The thesis of the letter opposing the Protect IP Act is that protecting Intellectual Property is important but DNS filters are ineffective and dangerous.  Yet Paul Vixie is the inventor of DNS filters, so it is self-evident that he does not think his invention is ineffective.  Vixie simply believes that protecting Intellectual Property is not important enough to deserve the protection of his technology.

DNS Filtering Does not Endanger DNSSEC

Another key assertion made by the engineers opposing the Protect IP act is that it endangers the cyber-security of the nation by compromising DNS Security Extensions (DNSSEC).  DNSSEC is a superior replacement for the currently flawed X.509 Public Key Infrastructure (PKI) system used to facilitate Secure Socket Layer (SSL) communications for sensitive activities like online payment processing or password authentication.  DNSSEC could offer a more secure and scalable alternative to X.509 for more secure SSL communications.  As a Certified Information Systems Security Professional (CISSP) and a proponent of DNSSEC, I was very concerned about the merits of DNS filtering.  But once I examined the accusation in detail, it became obvious that the alleged danger of DNS filtering to DNSSEC was meritless.

The engineers opposing the Protect IP Act merely assert that websites blocked by court orders would be inaccessible through secure mechanisms facilitated by DNSSEC.  But secure access to an illegal site is moot because the purpose of the Protect IP court ordered filters is to prevent any access to that illegal site.  These opponents of DNS filtering never make the claim that DNS filtering will compromise DNSSEC in the general case for websites that aren’t blacklisted with a court order.  DNS filtering is not a threat to legal websites implementing DNSSEC.

Those engineers also argue that DNS filtering can be misused by hackers to downgrade DNSSEC to insecure DNS, but criminals can misuse DNS filtering regardless of whether the Protect IP Act passes or not.  Furthermore, security downgrades are a problem inherent to weakly designed applications that allow end users to opt out of secure operation.  Security downgrades are not caused by a fundamental weakness in DNSSEC and the problem is merely exposed by DNS filtering.  Web browsers, for example, are notoriously weak in security because they allow end users to opt out of security while applications like email or corporate remote access software are designed to refuse a downgrade to insecure operation.

DNS Filtering Does not Encourage DNS Fragmentation

The final charge made by the engineers opposing the Protect IP Act is that DNS filtering will encourage the fragmentation of DNS and devalue the validity of the Internet’s officially sanctioned DNS system operated by the Internet Assigned Numbers Authority (IANA).  Paul Vixie even argued that domain name seizures will result in an alternative Pirate DNS system at a cost of $20,000 to $1 million that will pull people (seeking pirate content) away from the official IANA DNS system.  But this charge is also meritless because real world evidence suggests that the IANA DNS system has thrived in parallel with other DNS alternatives.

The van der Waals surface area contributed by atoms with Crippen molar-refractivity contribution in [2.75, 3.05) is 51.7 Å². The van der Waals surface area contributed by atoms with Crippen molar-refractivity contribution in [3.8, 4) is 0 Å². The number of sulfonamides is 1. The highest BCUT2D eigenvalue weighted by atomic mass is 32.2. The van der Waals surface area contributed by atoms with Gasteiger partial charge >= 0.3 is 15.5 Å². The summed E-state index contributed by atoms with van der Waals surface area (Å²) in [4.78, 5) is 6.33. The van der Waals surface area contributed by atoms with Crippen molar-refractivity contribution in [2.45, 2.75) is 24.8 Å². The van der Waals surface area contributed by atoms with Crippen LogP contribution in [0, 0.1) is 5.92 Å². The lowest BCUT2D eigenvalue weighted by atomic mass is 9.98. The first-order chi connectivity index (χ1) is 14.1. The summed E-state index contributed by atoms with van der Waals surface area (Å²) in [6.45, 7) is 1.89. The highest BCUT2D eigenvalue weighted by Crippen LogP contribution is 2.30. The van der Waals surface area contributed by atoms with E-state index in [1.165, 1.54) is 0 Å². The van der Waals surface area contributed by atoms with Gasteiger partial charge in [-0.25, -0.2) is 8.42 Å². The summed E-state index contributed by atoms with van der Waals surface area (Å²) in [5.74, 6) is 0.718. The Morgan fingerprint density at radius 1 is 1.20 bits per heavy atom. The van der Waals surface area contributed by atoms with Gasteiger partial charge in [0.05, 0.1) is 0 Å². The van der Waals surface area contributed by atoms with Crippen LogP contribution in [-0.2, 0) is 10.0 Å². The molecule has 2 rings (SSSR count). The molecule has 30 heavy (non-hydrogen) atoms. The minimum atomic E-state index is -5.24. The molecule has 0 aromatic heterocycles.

In response to the domain name seizures in 2010, content pirates proposed a workaround that would create a new .P2P name space that complements rather than replaces the official IANA system.  The system would be free to operate because it uses peer-to-peer (P2P) distribution and the system would still have its users use IANA for official top level domains like .COM.  It’s also noteworthy that there are hundreds of thousands of private “Intranet” business DNS domains that complement the IANA DNS system.  A pirate DNS system will not endanger the IANA DNS system anymore than the hundreds of thousands of Intranet DNS systems operated by businesses.

Another solution implemented by pirates is the web browser plug-in called MAFIAAFire Redirector for Mozilla Firefox and Google Chrome.  The plug-in maintains a database of government seized Internet domains so that users can still access those seized domains.  Like the .P2P workaround, MAFIAAFire does not bypass the official IANA DNS system.  Both real world pirate DNS alternatives avoid Vixie’s nightmare scenario of the official IANA DNS system being supplanted.  The theory of DNS fragmentation is simply unfounded.

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Reader Comments

  1. As an aside, today I received notice that IEEE-USA is looking for volunteers to help develop a position statement on cyber-security. Anyone with knowledge on this and who is aligned with industry should consider participating to increase the chances the statement is somewhat grounded in reality. Otherwise, I expect the statement will have a somewhat typical anti-industry tone.